How do demographics and other factors impact car insurance rates?
Who you are as a driver has a major impact on what you pay for car insurance. Your age, your credit score, and your driving record, are all taken into consideration by insurance companies when they price premiums. Let’s review the core aspects of your driving profile and how they impact your car insurance.
Your age is one way your insurance company assesses your driving experience. Younger drivers, especially teenage drivers, are statistically more likely to take risks behind the wheel and cause an accident. On average, teen drivers pay 302% more for car insurance than do drivers in their 50s, with all other metrics constant.
If you’re interested in more information on car insurance and age, see our related content below:
|Teen Drivers||Young Adult Drivers||Mature Drivers|
|Car Insurance for 16-year-olds||Car Insurance for 20-year-olds||Car Insurance for 30-year-olds|
|Car Insurance for 17-year-olds||Car Insurance for 21-year-olds||Car Insurance for 40-year-olds|
|Car Insurance for 18-year-olds||Car Insurance for 22-year-olds||Car Insurance for 50-year-olds|
|Car Insurance for 19-year-olds||Car Insurance for 23-year-olds||Car Insurance for 60-year-olds|
|Car Insurance for 24-year-olds||Cheap Car Insurance for Seniors|
|Car Insurance for 25-year-olds||Car Insurance with Kids|
In nearly every US state, credit score is used as a major rating factor to determine your car insurance rates. According to the Federal Trade Commission, drivers with low credit file more expensive — and more frequent — claims. Thus, they’re more expensive and risky customers.
Our data, which can be explored in greater depth below, shows drivers with poor credit (350-500) pay almost $1,200 more per year for car insurance than do drivers with excellent credit.
Your driving history helps insurers understand the kind of driver you will be in the future. A history of claims, speeding tickets, or other citations will drastically raise your premium. On average, a driver who has been responsible for an at-fault crash pays $617 more per year than a driver without a collision on their record. For more information on your driving record impacts on your premium, see our related articles below.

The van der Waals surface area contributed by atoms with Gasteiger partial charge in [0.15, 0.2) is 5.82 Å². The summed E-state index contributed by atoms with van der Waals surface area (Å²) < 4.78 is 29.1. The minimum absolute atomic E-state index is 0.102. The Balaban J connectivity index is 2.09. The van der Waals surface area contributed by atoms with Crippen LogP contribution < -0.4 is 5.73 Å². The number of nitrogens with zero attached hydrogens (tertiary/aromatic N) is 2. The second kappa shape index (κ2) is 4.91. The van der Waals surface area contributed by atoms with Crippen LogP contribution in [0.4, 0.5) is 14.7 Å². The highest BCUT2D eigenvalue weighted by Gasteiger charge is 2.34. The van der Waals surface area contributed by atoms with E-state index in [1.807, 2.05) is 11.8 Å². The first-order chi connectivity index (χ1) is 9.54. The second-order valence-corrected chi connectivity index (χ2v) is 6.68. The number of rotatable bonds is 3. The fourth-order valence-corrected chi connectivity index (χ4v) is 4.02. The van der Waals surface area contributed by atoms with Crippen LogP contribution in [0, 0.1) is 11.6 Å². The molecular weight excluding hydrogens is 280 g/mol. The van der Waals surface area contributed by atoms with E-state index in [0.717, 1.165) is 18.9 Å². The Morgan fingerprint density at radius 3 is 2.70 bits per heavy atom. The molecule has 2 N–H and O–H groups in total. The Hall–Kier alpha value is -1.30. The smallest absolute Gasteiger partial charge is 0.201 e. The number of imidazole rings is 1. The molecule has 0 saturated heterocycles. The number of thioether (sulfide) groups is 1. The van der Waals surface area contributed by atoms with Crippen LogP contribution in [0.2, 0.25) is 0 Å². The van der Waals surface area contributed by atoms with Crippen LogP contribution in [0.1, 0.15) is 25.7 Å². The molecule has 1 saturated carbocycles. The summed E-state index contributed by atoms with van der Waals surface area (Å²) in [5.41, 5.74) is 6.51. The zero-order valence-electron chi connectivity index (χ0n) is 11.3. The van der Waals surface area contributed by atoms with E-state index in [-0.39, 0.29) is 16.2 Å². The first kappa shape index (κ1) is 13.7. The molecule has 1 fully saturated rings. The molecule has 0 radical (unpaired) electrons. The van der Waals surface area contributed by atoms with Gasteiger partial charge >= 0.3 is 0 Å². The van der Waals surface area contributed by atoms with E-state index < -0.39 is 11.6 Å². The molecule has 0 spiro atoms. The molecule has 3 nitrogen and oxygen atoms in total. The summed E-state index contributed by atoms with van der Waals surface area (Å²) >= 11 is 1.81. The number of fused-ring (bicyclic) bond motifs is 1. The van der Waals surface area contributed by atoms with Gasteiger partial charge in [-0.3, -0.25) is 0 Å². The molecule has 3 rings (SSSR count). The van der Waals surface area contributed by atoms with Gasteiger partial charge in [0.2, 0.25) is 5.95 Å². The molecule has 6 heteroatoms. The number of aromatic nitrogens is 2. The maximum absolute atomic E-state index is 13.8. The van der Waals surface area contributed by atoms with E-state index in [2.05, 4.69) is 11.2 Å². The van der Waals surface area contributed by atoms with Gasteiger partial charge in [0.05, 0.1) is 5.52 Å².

Aside from age, credit score, and driving record, other demographic qualities impact car insurance rates. Below are articles that explore this.
|Car Insurance for Students||Car Insurance for Low-Income Families||Army Personnel|
|Car Insurance for Graduates||Car Insurance after Foreclosure||National Guard|
|Car Insurance with a GED||Car Insurance after Bankruptcy||Marines|
|Personal||Occupation||Martial or Familial Status|
|Car Insurance for Foreign Drivers||Car Insurance for Teachers||Car Insurance for Married Couples|
|Car Insurance for Ex-Pats||Car Insurance for Nurses||Car Insurance for Unmarried Couples|
|Car Insurance for Women||Car Insurance for Police||Car Insurance for Same-Sex Couples|
|Car Insurance for Men||Car Insurance for Firefighters||Car Insurance for Divorced Couples|
|Gender-Neutral Car Insurance||Car Insurance for EMT||Car Insurance for Families|
|Car Insurance: Men vs Women||Car Insurance for First Responders||Car Insurance for Separated Couples|
|Car Insurance for Roommates||Car Insurance for Doctors||Car Insurance for Single Parents|
|Car Insurance for Drivers with Disabilities||Car Insurance for Government Employees||Car Insurance for Newly Married Couples|
|Car Insurance for Pharmacists||Married vs. Single Car Insurance|
|Car Insurance for Medical Professionals||Car Insurance after a Breakup|
|Car Insurance for Unemployed Drivers||Car Insurance for New Parents|
|Car Insurance for Self-Employed Drivers|
|Car Insurance for Rideshare Drivers|
|Car Insurance for Delivery Drivers|